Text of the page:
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Connecticut Rolls On Past Oregon State

Morgan Tuck Too Much For Beavers

Morgan Tuck led Connecticut past Oregon State and into the National Championship game.
Morgan Tuck led Connecticut past Oregon State and into the National Championship game.
USA Today photos via SB Nation

Top ranked, unbeaten, top seeded, 3 time in a row, and 10 time overall, National Champion Connecticut (never mind the American Conference champs) was too much for Oregon State, the Pac-12 Champions, in this afternoon's first game of the Final Four of the NCAA Women's Basketball Tournament. Much too much.

Connecticut rolled to an 80-51 win that is the largest margin of victory ever in a women's semifinal game.

And that was despite the fact that Ruth Hamblin about played Breanna Stewart, the only 3 time first team All-American ever, and the National Player of the year, to a standstill, and out-played her for much of the game.

The Beavers also controlled All-American Moriah Jefferson, holding the Huskies' point guard to jut 10 points.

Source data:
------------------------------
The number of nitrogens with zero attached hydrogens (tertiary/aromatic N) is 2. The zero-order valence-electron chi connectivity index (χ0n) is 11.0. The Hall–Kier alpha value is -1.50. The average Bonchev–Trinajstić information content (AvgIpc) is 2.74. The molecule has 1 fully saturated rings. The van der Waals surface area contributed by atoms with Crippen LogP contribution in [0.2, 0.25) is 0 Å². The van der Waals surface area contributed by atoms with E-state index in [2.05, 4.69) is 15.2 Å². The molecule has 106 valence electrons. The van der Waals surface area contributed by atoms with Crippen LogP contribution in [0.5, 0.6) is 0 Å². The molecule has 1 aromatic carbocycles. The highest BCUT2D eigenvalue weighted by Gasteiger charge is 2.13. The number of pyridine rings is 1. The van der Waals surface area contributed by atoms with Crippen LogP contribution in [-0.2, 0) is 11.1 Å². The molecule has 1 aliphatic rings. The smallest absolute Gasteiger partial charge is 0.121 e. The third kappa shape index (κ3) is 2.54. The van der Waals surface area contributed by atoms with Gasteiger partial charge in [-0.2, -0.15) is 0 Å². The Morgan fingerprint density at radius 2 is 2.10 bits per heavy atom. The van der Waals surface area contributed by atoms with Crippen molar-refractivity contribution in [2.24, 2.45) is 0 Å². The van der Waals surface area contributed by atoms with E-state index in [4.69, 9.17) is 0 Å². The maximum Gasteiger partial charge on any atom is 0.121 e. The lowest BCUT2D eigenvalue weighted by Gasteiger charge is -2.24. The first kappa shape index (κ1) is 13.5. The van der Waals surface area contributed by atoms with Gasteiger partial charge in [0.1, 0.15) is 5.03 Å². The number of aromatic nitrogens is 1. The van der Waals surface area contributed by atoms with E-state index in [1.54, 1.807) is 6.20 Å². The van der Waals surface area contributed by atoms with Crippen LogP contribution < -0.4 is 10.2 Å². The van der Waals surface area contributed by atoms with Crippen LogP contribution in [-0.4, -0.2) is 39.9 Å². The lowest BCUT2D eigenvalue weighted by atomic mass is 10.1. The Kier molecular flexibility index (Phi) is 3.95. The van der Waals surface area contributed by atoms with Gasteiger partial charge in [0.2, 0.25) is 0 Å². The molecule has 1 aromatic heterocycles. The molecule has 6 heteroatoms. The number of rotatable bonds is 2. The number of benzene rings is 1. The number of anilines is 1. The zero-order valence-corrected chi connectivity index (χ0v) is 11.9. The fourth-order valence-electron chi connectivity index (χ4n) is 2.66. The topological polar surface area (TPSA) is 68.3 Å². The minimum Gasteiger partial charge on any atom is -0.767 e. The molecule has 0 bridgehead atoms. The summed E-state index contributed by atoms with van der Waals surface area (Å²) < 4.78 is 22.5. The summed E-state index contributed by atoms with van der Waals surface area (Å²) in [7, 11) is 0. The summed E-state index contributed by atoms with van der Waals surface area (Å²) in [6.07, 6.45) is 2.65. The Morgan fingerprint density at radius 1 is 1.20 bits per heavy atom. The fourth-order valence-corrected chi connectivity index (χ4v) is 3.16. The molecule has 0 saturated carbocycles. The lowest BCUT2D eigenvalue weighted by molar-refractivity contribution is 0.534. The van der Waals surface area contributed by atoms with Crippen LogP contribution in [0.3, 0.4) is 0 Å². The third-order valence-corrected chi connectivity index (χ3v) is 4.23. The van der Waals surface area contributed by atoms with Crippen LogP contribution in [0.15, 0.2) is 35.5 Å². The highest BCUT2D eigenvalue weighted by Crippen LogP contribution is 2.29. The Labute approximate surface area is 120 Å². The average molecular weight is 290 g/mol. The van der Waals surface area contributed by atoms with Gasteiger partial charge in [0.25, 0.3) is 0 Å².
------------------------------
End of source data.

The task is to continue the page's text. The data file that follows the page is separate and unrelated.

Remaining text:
Connecticut also lost Katie Lou Samuelson for the season when she suffered a broken bone in her left foot late in the first half, on the play below.

Katie Lou Samuelson

But UConn's third member of their big 3, which are potentially going to be the first 3 picks in the upcoming WNBA draft, came through with a career game, including a career high 4 3 pointers.

Tuck had 13 of her game high 21 points in the first quarter, including scoring 8 in a row for the Huskies to start a 16-4 run to open a 24-8 early lead.

This came after Stewart picked up 2 fouls in the first 2:05 of the game, on her way to only 2 points in the first half.

"That's what makes them who they are," Oregon State coach Scott Rueck said.

"The rest of us had to step up," Tuck added, referring to Stewart being stymied early.

3 pointers by Sydney Wiese and Katie McWilliams, and then 3 free throws when Samuelson fouled Wiese firing up another 3 ball with .4 seconds left produced a 9-2 run that pulled Oregon State back within 26-17 at the end of the first quater.

But the Husky defense was using the same formula that the got the Beavers to the Final Four, repeatedly frustrating Oregon State's attempts to get the ball in to Hamblin, and forcing the Beavers into difficult shots that weren't ones they wanted, deep into the shot clock.